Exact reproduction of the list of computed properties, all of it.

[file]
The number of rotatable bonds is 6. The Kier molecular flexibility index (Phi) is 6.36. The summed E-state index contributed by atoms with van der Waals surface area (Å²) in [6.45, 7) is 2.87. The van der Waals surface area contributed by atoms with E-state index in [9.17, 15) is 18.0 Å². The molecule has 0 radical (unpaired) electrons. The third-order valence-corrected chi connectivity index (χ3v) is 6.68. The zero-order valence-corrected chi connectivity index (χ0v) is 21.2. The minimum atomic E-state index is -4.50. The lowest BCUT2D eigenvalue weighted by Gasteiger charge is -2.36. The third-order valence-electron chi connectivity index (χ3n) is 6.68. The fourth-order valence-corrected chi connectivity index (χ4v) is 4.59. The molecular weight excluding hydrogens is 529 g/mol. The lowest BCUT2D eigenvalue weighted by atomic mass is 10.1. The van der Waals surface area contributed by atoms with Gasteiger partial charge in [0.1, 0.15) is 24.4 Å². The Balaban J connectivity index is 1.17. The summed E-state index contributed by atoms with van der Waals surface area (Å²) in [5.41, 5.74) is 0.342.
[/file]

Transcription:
The number of rotatable bonds is 6. The Kier molecular flexibility index (Phi) is 6.36. The summed E-state index contributed by atoms with van der Waals surface area (Å²) in [6.45, 7) is 2.87. The van der Waals surface area contributed by atoms with E-state index in [9.17, 15) is 18.0 Å². The molecule has 0 radical (unpaired) electrons. The third-order valence-corrected chi connectivity index (χ3v) is 6.68. The zero-order valence-corrected chi connectivity index (χ0v) is 21.2. The minimum atomic E-state index is -4.50. The lowest BCUT2D eigenvalue weighted by Gasteiger charge is -2.36. The third-order valence-electron chi connectivity index (χ3n) is 6.68. The fourth-order valence-corrected chi connectivity index (χ4v) is 4.59. The molecular weight excluding hydrogens is 529 g/mol. The lowest BCUT2D eigenvalue weighted by atomic mass is 10.1. The van der Waals surface area contributed by atoms with Gasteiger partial charge in [0.1, 0.15) is 24.4 Å². The Balaban J connectivity index is 1.17. The summed E-state index contributed by atoms with van der Waals surface area (Å²) in [5.41, 5.74) is 0.342.